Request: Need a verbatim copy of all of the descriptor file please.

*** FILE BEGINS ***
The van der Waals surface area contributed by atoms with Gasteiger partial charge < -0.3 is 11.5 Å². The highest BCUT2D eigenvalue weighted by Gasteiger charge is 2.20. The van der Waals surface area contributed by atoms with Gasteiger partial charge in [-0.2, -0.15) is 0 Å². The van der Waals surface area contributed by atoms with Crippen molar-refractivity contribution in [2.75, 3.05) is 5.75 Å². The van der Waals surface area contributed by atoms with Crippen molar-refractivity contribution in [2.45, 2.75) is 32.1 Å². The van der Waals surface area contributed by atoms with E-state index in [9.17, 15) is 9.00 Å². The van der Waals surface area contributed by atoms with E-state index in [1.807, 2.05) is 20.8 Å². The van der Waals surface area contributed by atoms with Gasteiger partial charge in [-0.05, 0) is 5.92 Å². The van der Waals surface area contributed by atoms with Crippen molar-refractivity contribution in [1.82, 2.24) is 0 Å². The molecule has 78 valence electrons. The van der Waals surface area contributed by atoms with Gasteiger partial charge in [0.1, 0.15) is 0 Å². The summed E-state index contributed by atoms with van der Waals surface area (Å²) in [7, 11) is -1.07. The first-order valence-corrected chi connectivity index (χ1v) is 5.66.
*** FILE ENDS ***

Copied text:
The van der Waals surface area contributed by atoms with Gasteiger partial charge < -0.3 is 11.5 Å². The highest BCUT2D eigenvalue weighted by Gasteiger charge is 2.20. The van der Waals surface area contributed by atoms with Gasteiger partial charge in [-0.2, -0.15) is 0 Å². The van der Waals surface area contributed by atoms with Crippen molar-refractivity contribution in [2.75, 3.05) is 5.75 Å². The van der Waals surface area contributed by atoms with Crippen molar-refractivity contribution in [2.45, 2.75) is 32.1 Å². The van der Waals surface area contributed by atoms with E-state index in [9.17, 15) is 9.00 Å². The van der Waals surface area contributed by atoms with E-state index in [1.807, 2.05) is 20.8 Å². The van der Waals surface area contributed by atoms with Gasteiger partial charge in [-0.05, 0) is 5.92 Å². The van der Waals surface area contributed by atoms with Crippen molar-refractivity contribution in [1.82, 2.24) is 0 Å². The molecule has 78 valence electrons. The van der Waals surface area contributed by atoms with Gasteiger partial charge in [0.1, 0.15) is 0 Å². The summed E-state index contributed by atoms with van der Waals surface area (Å²) in [7, 11) is -1.07. The first-order valence-corrected chi connectivity index (χ1v) is 5.66.